When manufacturers launch new smartphone models, they usually greatly emphasize camera technology and performance, display size, and quality or processing power. They tend to talk far less about audio technology and performance, and despite big performance differences between devices, consumer awareness of audio performance is lower than for other smartphone characteristics.
This is why in October 2019, we launched DXOMARK Audio, a smartphone audio test protocol that provides comprehensive, neutral, and reliable test data about smartphone audio recording and output quality that mirrors the ways consumers use their smartphones, along with a testing and benchmarking methodology that measures results in a repeatable way. (For more information, please read our articles on how we test Audio Playback and Recording and have a look at our DXOMARK Audio reviews and ranking.)
To illustrate the differences in audio recording between some current smartphone models, we replicated one of the most common smartphone audio use cases and sent the DXOMARK Audio team to the Sunset Jazz Club in Paris to record a concert of the Vincent Touchard Quintet. For this little experiment, we mounted four smartphones—the Honor 20 Pro, the iPhone 11 Pro Max, the OnePlus 7, and the Samsung Galaxy S10+ —on a stand and placed the rig at a distance from the musicians that would allow us to include the whole stage in the video frame.
We then used the camera apps at default settings to record the performance, and as you will hear when playing back the video below, there are quite noticeable differences in terms of treble, mid-range, and bass balance between the devices. There is noticeable distortion, for example, with bass or when the volume of the saxophone or other instruments increases. (Please use headphones to listen to this clip, as the differences will be much less noticeable when listening on PC or smartphone speakers.)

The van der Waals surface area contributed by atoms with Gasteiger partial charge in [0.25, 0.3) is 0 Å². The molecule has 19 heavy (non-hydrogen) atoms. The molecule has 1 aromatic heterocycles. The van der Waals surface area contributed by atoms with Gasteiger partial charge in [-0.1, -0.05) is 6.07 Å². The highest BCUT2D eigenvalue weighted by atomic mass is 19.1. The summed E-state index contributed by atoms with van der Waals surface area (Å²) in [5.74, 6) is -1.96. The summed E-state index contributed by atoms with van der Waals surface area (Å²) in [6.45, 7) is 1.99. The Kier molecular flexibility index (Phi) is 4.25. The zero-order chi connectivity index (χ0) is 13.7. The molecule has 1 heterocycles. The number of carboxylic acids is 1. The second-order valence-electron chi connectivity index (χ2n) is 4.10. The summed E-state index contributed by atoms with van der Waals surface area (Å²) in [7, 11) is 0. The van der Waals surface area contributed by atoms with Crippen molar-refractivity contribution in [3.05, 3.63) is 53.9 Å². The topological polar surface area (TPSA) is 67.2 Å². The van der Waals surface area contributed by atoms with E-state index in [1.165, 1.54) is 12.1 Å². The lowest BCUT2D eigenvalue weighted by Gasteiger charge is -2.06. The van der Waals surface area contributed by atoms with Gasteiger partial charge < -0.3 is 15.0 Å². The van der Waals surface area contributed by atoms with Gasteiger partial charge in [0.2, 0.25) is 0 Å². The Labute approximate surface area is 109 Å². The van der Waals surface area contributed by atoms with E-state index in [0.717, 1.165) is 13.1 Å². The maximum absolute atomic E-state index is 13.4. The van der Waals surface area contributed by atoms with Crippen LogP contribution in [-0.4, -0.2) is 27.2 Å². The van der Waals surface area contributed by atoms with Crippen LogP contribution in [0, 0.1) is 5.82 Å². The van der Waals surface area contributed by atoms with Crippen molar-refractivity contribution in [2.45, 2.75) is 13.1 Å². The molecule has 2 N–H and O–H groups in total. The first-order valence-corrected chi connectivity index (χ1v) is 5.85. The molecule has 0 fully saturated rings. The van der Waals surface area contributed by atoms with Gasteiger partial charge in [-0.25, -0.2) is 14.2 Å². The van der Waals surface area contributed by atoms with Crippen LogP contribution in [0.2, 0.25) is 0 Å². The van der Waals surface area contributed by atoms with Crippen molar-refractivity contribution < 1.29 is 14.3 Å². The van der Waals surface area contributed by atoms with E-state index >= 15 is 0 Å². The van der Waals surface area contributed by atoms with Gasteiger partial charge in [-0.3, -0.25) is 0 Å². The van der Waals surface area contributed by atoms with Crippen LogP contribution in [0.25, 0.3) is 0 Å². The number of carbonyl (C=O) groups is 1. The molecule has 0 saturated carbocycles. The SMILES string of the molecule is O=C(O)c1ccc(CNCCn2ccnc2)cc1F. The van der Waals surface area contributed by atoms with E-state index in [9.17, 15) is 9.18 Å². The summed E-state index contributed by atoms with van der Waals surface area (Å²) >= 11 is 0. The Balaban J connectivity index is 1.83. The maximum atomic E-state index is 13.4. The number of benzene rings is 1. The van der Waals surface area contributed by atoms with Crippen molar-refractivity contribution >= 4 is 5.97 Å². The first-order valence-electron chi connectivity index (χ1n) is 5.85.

The Apple iPhone 11 Pro Max clip shows good overall timbre frequencies and we can hear that there is more emphasis on treble than on the other devices. On the OnePlus 7 Pro, the overall level is noticeably higher than on the other devices, but there is also an aggressive compression, and we can hear a variation in level when the drummer hits the cymbal, which somewhat distorts the original sound experience.
The Samsung Galaxy S10+ goes the other way with a lower level versus the comparison devices, but provides an overall good tonal balance, with a great mix between bass, midrange, and treble. The Honor 20 Pro arguably delivers the worst performance in this comparison. A lack of bass means that the tonal balance leaves room for improvement, and the sound of the snare drum is not preserved well at all.
This goes to show that there should be just as much focus on smartphone audio quality as there is on camera, display, and other components, especially for users who frequently record videos or voice memos.
For reference, you can also listen to a similar piece by the same band that was recorded with professional equipment here. You can find all our DXOMARK Audio reviews in the smartphone section of our website.